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The Mandate of Heaven:
The Classic of History
(c. 1700 B.C.E.)
The Shu Jing, or The Classic of History, is the oldest complete
work among what are known as the five Confucian classics. The five classics
were canonized as the basic elements of the Confucian educational system
during the second century B.C.E., when the books were reconstructed by
order of several emperors of the Han Dynasty (202 B.C.E.-220 C.E.). Already
ancient in Confucius's day, the current version is probably essentially
the same text that Confucius (551-479 B.C.E.) knew, studied, and accepted
as an authentic record of Chinese civilization.
The Classic of History is a collection of documents spanning some seventeen
hundred years of Chinese history and legend, from 2357 to 631 B.C.E. The
document that appears here was composed in the age of Zhou but purports
to be the advice given by the faithful Yi Yin to King Tai Jia, second of
the Shang kings. According to the story behind the document, when the first
Shang king, Cheng Tang, died around 1753, his chief minister, Yi Yin, took
it upon himself to instruct the new, young king in the ways and duties
of kingship and the workings of the Mandate of Heaven.
The Mandate of Heaven was a political-social philosophy that explained
the success and failure of monarchs and states down to the end of the empire
in 1912 C.E. Whenever a dynasty fell, the reason invariably offered by
Chinas sages was that it had lost the moral right to rule, which is given
by Heaven alone.
Questions to Consider
In the twelfth month of the first year ... Yi Yin sacrificed
to the former king, and presented the heirking reverently before the shrine
of his grandfather. All the princes from the domain of the nobles and the
royal domain were present; all the officers also, each continuing to discharge
his particular duties, were there to receive the orders of the chief minister.
Yi Yin then clearly described the complete virtue of the Meritorious Ancestor
for the instruction of the young king.
- According to the Mandate of Heaven, what are the most important lessons
that history teaches? What does this reveal about the significance of
ancestors in Chinese society and culture?
What must King Tai Jai do in order to become a successful ruler?
He said, "Oh! of old the former kings of Xia cultivated earnestly their
virtue, and then there were no calamities from Heaven. The spirits of the
hills and rivers likewise were all in tranquility; and the birds and beasts,
the fishes and tortoises, all enjoyed their existence according to their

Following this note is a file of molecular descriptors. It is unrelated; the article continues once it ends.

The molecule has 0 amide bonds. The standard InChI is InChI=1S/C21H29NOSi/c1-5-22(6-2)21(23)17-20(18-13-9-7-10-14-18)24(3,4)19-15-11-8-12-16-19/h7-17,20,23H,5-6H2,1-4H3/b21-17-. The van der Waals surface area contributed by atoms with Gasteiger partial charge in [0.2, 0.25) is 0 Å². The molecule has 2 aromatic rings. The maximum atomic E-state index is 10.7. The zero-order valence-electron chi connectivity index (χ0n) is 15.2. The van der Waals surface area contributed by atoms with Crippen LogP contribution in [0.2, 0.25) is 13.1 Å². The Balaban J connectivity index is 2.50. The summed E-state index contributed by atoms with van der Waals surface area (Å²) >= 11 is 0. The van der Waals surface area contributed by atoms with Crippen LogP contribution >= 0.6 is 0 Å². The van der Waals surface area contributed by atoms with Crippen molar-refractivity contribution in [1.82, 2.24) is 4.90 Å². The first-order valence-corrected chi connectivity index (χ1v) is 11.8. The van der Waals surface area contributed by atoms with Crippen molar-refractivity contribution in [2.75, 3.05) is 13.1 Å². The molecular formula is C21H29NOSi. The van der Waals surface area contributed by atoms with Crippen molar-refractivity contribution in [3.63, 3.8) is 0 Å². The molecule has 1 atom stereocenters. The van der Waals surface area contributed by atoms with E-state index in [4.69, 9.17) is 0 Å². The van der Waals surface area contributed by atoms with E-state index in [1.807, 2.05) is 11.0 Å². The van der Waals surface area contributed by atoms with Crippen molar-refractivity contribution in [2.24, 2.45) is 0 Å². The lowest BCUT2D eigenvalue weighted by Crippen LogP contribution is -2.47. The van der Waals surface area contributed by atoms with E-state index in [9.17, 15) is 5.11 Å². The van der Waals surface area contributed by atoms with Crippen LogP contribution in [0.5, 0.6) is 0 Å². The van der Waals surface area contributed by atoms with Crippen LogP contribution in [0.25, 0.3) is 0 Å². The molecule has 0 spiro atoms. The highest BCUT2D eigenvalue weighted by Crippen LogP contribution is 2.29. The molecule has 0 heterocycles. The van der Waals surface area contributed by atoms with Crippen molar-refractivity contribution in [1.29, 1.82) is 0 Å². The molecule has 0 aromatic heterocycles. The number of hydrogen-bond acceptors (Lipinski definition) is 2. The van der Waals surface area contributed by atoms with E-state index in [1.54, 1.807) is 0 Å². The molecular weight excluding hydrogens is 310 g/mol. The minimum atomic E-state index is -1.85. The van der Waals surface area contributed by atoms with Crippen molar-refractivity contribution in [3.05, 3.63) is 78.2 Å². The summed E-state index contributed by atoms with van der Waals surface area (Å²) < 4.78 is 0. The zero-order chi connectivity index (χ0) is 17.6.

nature. But their descendant did not follow their example, and great Heaven
sent down calamities, employing the agency of our ruler who was in possession
of its favoring appointment. The attack on Xia may be traced to the orgies
in Ming Tiao. ... Our king of Shang brilliantly displayed his sagely prowess;
for oppression he substituted his generous gentleness; and the millions
of the people gave him their hearts. Now your Majesty is entering on the
inheritance of his virtue; -- all depends on how you commence your reign.
To set up love, it is for you to love your relations; to set up respect,
it is for you to respect your elders. The commencement is in the family
and the state....
"Oh! the former king began with careful attention to the bonds that
hold men together. He listened to expostulation, and did not seek to resist
it; he conformed to the wisdom of the ancients; occupying the highest position,
he displayed intelligence; occupying an inferior position, he displayed
his loyalty; he allowed the good qualities of the men whom he employed
and did not seek that they should have every talent....
"He extensively sought out wise men, who should be helpful to you, his
descendant and heir. He laid down the punishments for officers, and warned
those who were in authority, saying, 'If you dare to have constant dancing
in your palaces, and drunken singing in your chambers,-- that is called
the fashion of sorcerers; if you dare to set your hearts on wealth and
women, and abandon yourselves to wandering about or to the chase, -- that
is called the fashion of extravagance; if you dare to despise sage words,
to resist the loyal and upright, to put far from you the aged and virtuous,
and to seek the company of ... youths, -- that is called the fashion of
disorder. Now if a high noble or officer be addicted to one of these three
fashions with their ten evil ways, his family will surely come to ruin;
if the prince of a country be so addicted, his state will surely come to
ruin. The minister who does not try to correct such vices in the sovereign
shall be punished with branding.'...
"Oh! do you, who now succeed to the throne, revere these warnings in
your person. Think of them! -- sacred counsels of vast importance, admirable
words forcibly set forth! The ways of Heaven are not invariable: on the
good-doer it sends down all blessings, and on the evil-doer it sends down
all miseries. Do you but be virtuous, be it in small things or in large,
and the myriad regions will have cause for rejoicing. If you not be virtuous,
be it in large things or in small, it will bring the ruin of your ancestral
Anonymous, "The Mandate of Heaven: The Classic of History," in Alfred Andrea and James Overfield, eds. The Human Record: Sources in Global History, Volume I, 3rd Edition (Boston: Houghton Mifflin Co., 1998): 26-28.